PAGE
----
Slant Magazine:

However, in the face of its intriguing foundation, The Following stumbles in one key area: providing believable explanations as to how and why Carroll's unshakable followers are so enamored by him, throwing away their lives in order to annihilate in the name of art and unquenched passion. Purefoy is rather restrained and listless in the role of Carroll, an educated nutjob who isn't prone to the demented outbursts that characterize the most memorable fictitious malefactors; instead the character relies on his menacing, scholarly charm to lure in unstable, potentially vulnerable fanatics. The atrocious extent of Carroll's acolytes' deadly missions. . .  seems too simplistic—a bunch of lunatics acting as variable surrogates for a much crazier maniac who exhibits the fortitude that they've been afraid to. Bacon's Hardy is a mixture of the street-smart, exhausted, depressed, alcoholic lawman whose selfless approach to life leaves him alienated and committed to nothing but his occupation. It's a performance that almost always feels sincere, frequently teetering on the edge of triteness, but never toppling over. His best moments are, peculiarly, not when matching wits with Carroll in the interrogation room, but with Carroll's ex-wife, Claire Matthews (Natalie Zea), and his new field partner, Mike Weston (Shawn Ashmore). – Mike Lechevallier



Image, Audio & Music: 9/8/6

Slightly and naturally desaturated, the unfiltered Arri Alexa HD video image looks just fine, if unremarkable. No gripes. No raves. As for the audio: it’s all there: the dialogue is clear - I never had to reach for hearing impaired subtitles – the effects and music tracks are nicely balanced with the dialogue. The surrounds are more naturalized, less explosive than I would have expected considering the genre. Effective, immersing, but no WOW factor. While John Frizzell’s music does journeyman work to establish mood and the desired tension, his score leaves a generic, forgettable impression.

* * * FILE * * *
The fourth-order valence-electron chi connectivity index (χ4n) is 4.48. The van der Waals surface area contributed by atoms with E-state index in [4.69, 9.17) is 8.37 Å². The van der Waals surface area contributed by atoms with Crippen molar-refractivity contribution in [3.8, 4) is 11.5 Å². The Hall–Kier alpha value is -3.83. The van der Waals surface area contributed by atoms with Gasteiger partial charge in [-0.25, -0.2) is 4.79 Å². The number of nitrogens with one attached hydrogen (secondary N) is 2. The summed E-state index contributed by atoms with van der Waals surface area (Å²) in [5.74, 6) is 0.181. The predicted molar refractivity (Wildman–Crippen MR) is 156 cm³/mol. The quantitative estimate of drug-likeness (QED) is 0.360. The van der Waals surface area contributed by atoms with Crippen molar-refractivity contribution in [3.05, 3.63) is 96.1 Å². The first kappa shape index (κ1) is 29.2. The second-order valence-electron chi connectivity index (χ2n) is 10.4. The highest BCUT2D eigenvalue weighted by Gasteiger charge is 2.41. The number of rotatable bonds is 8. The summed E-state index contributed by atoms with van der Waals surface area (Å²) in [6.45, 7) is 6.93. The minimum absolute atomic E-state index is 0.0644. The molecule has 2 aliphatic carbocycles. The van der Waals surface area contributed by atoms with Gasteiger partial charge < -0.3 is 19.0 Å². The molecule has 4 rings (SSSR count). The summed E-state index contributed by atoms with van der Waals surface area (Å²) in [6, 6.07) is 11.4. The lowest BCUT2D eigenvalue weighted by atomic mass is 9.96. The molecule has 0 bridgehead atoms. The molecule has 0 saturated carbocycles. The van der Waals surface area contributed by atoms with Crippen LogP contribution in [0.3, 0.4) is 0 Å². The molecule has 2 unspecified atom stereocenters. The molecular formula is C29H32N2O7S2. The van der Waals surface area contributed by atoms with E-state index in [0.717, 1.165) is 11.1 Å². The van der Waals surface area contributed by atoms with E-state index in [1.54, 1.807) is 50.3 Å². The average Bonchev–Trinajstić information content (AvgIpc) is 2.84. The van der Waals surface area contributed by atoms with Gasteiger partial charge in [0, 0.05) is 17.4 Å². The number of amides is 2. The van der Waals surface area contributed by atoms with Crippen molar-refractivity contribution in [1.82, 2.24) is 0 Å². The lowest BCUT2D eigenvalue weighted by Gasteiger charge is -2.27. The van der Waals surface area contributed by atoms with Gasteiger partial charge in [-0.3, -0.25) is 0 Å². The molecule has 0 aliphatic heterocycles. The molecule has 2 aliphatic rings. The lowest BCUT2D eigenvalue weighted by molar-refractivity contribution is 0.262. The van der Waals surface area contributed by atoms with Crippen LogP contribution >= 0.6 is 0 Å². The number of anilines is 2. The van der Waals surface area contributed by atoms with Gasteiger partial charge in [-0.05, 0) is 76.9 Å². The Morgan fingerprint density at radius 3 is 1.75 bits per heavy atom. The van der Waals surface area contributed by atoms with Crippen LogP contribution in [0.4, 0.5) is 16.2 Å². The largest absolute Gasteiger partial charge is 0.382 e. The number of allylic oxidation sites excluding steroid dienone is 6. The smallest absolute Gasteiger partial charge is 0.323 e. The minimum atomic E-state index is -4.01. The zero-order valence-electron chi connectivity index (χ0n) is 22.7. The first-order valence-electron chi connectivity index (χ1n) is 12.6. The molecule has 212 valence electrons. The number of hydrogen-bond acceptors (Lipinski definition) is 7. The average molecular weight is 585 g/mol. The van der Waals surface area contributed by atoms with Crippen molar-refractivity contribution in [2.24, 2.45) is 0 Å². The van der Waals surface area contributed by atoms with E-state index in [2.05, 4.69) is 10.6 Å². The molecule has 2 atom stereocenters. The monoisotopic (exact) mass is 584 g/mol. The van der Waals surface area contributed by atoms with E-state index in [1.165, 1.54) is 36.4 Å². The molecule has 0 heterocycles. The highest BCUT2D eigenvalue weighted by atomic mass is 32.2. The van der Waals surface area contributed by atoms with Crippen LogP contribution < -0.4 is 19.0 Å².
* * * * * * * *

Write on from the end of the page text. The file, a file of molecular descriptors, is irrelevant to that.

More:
Recommendation: 6

Despite my own feeling about this series, which is that it is long on lunatics and gratuitous bloodletting and short on psychological subtlety or compelling characters, I should note that it was nominated for a Saturn Award Best Network Television Series and won the Saturn for Best Actor (Kevin Bacon). John Frizzell also picked up a BMI TV Music Award for his scoring. (The Saturn is an annual award offered by the Academy of Science Fiction, Fantasy & Horror Films.) If you think you could become a sadistic cult-follower or at all worried if you could become one given the opportunity, you  should find much to savor in this slice and dice series. With pertinent and more than adequate bonus features plus DVD inclusions, Warner’s home video release should please fans of the series.


Leonard Norwitz

© LensViews

December 31, 2013